The Jewish Roots of the Triduum: Holy Thursday

We all know that Easter (Pasca) is the most important Liturgy of the year for the Church. Fr Bline has always reminded us that our Celebration actually begins with the Sign of the Cross on Holy Thursday at the Mass of the Last Supper (there is no, “Go forth, the Mass has ended”, when Jesus is put in repose at the conclusion; no beginning Sign of the Cross on Good Friday or Holy Saturday). It is one continuous Liturgy until dismissal at the conclusion of the Easter Vigil. Thus, three days, a Triduum. Where does this come from? A lot depends upon the first century understanding of the Passover. Much of this material has been gleaned from the books, papers, and writings of Dr Brant Pitre.

Holy Thursday Afternoon

“So Jesus sent Peter and John, saying, “Go and prepare the Passover for us,”... and they prepared the Passover.” (Luke 22:7-13). The first day of Passover was the Feast Day of Unleavened Bread. The whole Passover Feast lasted eight days. The Passover wasn't just a meal, it was a SACRIFICE. Peter and John had to actually slaughter the Lamb as the Levitical priests would catch the blood in silver and gold basins and toss it on the base of the altar.

“ For the lamb, which is roasted, is roasted up in the form of a cross.” ( Justin Martyr, Dialogue with Trophy the Jew, 40; trans ANF)

This gives us one good reason why Jesus selected Passover for his death by Crucifixion. Just as the LORD used the Passover to free the Jews from bondage to Egypt, the LORD will use the New Passover to free us from the bondage of sin.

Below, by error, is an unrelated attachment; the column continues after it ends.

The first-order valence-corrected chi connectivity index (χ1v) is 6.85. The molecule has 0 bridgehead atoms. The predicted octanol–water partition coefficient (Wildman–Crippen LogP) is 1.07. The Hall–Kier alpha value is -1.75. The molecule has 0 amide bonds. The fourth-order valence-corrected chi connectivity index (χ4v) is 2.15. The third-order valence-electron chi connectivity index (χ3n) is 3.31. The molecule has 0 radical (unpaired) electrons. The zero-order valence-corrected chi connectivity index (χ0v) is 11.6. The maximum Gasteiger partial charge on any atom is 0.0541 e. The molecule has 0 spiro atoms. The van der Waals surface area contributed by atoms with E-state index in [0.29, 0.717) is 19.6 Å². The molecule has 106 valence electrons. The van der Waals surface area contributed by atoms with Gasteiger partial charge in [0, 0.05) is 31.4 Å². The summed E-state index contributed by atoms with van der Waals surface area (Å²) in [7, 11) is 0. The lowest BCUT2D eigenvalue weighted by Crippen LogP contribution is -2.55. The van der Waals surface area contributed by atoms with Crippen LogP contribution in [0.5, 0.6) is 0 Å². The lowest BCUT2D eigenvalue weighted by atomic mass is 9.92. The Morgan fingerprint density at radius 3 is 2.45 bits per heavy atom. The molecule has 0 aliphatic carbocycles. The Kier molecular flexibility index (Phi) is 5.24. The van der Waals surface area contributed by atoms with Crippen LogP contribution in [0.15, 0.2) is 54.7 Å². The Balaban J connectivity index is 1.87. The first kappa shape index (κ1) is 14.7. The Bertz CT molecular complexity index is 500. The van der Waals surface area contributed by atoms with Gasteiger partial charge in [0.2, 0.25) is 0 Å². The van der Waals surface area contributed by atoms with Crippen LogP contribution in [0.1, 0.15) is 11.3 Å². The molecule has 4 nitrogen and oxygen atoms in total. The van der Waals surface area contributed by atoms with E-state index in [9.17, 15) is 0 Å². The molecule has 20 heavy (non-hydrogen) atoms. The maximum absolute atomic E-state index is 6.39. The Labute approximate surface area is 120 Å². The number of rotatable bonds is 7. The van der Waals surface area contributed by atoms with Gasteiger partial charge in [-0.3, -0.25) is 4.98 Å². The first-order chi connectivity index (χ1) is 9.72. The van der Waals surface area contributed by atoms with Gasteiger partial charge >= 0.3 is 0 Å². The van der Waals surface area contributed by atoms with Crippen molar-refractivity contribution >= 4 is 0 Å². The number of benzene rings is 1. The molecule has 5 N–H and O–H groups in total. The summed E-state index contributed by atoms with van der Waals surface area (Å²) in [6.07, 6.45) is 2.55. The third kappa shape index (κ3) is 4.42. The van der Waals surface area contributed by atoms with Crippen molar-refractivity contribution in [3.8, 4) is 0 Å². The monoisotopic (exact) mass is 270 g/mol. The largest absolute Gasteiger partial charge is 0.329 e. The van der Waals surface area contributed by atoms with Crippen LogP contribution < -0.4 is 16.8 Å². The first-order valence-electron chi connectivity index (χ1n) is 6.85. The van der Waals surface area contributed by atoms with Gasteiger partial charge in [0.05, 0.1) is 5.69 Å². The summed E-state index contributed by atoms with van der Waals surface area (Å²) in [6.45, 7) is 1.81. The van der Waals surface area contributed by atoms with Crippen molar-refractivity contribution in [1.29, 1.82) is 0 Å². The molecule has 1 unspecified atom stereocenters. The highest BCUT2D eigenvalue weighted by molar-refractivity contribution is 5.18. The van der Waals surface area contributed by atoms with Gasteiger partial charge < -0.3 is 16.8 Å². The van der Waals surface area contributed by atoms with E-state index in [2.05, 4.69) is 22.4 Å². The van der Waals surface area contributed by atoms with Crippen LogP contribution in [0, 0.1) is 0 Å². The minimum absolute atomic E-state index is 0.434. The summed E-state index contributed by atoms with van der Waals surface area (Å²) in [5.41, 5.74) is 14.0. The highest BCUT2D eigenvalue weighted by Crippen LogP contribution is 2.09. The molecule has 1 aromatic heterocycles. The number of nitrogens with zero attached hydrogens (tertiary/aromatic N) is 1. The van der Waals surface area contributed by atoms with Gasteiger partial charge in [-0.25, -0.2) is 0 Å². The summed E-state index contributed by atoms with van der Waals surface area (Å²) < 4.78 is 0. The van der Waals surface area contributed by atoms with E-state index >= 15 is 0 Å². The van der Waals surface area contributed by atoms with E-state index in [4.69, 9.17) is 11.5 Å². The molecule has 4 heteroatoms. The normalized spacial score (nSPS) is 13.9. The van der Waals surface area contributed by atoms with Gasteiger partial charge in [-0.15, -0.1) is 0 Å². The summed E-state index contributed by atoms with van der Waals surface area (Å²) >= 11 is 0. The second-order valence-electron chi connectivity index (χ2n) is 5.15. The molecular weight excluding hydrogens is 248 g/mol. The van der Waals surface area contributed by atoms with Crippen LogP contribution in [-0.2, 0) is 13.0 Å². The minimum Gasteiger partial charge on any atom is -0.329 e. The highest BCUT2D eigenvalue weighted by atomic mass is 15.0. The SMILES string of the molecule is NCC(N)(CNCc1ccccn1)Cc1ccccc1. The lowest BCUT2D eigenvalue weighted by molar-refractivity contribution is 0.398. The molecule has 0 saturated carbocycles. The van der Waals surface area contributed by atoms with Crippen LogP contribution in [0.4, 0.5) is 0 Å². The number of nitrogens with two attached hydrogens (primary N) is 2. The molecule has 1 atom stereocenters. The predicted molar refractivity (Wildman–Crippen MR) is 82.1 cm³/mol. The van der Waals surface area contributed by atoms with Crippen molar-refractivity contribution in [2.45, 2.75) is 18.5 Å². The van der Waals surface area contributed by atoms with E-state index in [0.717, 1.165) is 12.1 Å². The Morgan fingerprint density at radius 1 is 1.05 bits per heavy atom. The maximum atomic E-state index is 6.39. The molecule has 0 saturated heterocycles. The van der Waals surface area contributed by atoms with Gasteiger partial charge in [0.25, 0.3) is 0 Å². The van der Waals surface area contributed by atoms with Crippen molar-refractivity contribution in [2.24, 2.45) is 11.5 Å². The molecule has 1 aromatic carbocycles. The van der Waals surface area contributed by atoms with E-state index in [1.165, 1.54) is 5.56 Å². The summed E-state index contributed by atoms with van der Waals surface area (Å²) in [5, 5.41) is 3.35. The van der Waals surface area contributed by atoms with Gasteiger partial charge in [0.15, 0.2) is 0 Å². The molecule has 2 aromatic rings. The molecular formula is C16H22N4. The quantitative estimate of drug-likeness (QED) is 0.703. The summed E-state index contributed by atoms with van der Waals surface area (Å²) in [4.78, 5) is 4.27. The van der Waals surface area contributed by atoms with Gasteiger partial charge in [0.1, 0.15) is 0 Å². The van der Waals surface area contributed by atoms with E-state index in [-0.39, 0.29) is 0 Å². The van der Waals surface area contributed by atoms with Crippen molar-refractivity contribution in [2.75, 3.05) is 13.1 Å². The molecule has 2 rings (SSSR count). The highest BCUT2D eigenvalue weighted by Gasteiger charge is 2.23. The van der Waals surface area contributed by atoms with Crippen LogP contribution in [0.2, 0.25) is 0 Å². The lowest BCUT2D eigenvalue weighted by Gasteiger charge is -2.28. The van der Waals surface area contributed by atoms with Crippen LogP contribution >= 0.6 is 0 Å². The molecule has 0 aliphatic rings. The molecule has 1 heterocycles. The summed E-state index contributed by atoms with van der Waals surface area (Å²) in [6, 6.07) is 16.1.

Holy Thursday Night

In the first century the washing of feet was done by a servant or slave. Jesus becomes a servant much to the chagrin of Peter. “... Amen, amen I say to you, a servant is not greater than his master; nor is he greater than he who sent him.” (John 13:12-16). Jesus is showing us his “new commandment” (Latin mandatum novum) (Maundy Thursday) of sacrificial love (Greek Agape) “... that you love one another as I have loved you. ...” (John 13:12-16

During the Last Supper Passover meal, Jesus does not talk about Moses, bitter herbs, and unleavened bread. He says, “ Take eat, this is my Body... Drink of it, all of you, for this is the blood of the covenant which is poured out for the many for the forgiveness of sins.” By using these words Jesus is revealing that He is the new Passover Lamb. If He really is the Lamb, then He is actually giving us His flesh and blood to eat and drink!

Matthew says, “and when they had sung a hymn,...”.( Matthew 26:26-30). What hymn did Jesus sing at the Last Supper?

“... I will lift the cup of salvation...
O LORD, I am thy servant;... the son of thy handmaid... ...the sacrifice of thanksgiving

Notice that Jesus identifies himself as “The Suffering Servant” from Isaiah. He also sings about the son of the handmaid. Why do we, as Catholics sing songs about Mary? Because that is exactly what Jesus did at the Last Supper. The Hebrew word for thanksgiving is Todah; the Greek word is Eucharistia. A sacrifice of Thanksgiving.

Why does Jesus suffer in the Agony in the Garden? Jesus begins to take on suffering for our sins, even to the sweating of blood. Why does Jesus suffer for our sins on the Mount of Olives in Gethsemane (oil press)? There is a connection with Adam and Eve here.

And Adam said to Eve, “ Rise and go with my son, Seth, to the regions of Paradise... Perhaps (God) will have mercy and send his angel to the tree of his mercy (the Tree of Life) from which flows the oil of life and will give you a little of it with which to anoint me that I might have rest from my pains...(Life of Adam and Eve 36:1-2). It is an ancient Jewish tradition that the Tree of Life was an Olive Tree.

As a new Adam, He is coming to us to bring us a new Tree of Life. What is the new Tree that oil of mercy and oil of healing will flow? It is the Wood of the Cross!

During Holy Week, the Oils of Life are consecrated by the Bishop at the Chrism Mass. These all are OLIVE OILS.


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